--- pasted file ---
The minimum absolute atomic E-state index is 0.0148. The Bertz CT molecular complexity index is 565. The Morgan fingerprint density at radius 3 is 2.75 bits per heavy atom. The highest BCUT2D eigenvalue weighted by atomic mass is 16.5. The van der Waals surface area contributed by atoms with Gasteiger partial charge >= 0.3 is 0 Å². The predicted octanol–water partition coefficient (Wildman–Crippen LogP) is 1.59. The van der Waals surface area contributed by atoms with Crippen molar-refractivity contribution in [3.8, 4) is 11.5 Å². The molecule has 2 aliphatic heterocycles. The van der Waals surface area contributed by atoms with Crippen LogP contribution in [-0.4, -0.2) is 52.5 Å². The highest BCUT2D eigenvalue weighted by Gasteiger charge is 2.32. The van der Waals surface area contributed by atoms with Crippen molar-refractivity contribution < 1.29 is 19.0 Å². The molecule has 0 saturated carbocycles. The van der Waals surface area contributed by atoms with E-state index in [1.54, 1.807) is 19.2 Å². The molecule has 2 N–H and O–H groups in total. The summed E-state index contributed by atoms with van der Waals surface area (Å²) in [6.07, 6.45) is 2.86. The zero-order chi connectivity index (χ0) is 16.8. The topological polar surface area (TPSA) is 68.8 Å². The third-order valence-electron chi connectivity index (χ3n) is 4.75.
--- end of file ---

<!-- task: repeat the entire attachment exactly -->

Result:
The minimum absolute atomic E-state index is 0.0148. The Bertz CT molecular complexity index is 565. The Morgan fingerprint density at radius 3 is 2.75 bits per heavy atom. The highest BCUT2D eigenvalue weighted by atomic mass is 16.5. The van der Waals surface area contributed by atoms with Gasteiger partial charge >= 0.3 is 0 Å². The predicted octanol–water partition coefficient (Wildman–Crippen LogP) is 1.59. The van der Waals surface area contributed by atoms with Crippen molar-refractivity contribution in [3.8, 4) is 11.5 Å². The molecule has 2 aliphatic heterocycles. The van der Waals surface area contributed by atoms with Crippen LogP contribution in [-0.4, -0.2) is 52.5 Å². The highest BCUT2D eigenvalue weighted by Gasteiger charge is 2.32. The van der Waals surface area contributed by atoms with Crippen molar-refractivity contribution < 1.29 is 19.0 Å². The molecule has 0 saturated carbocycles. The van der Waals surface area contributed by atoms with E-state index in [1.54, 1.807) is 19.2 Å². The molecule has 2 N–H and O–H groups in total. The summed E-state index contributed by atoms with van der Waals surface area (Å²) in [6.07, 6.45) is 2.86. The zero-order chi connectivity index (χ0) is 16.8. The topological polar surface area (TPSA) is 68.8 Å². The third-order valence-electron chi connectivity index (χ3n) is 4.75.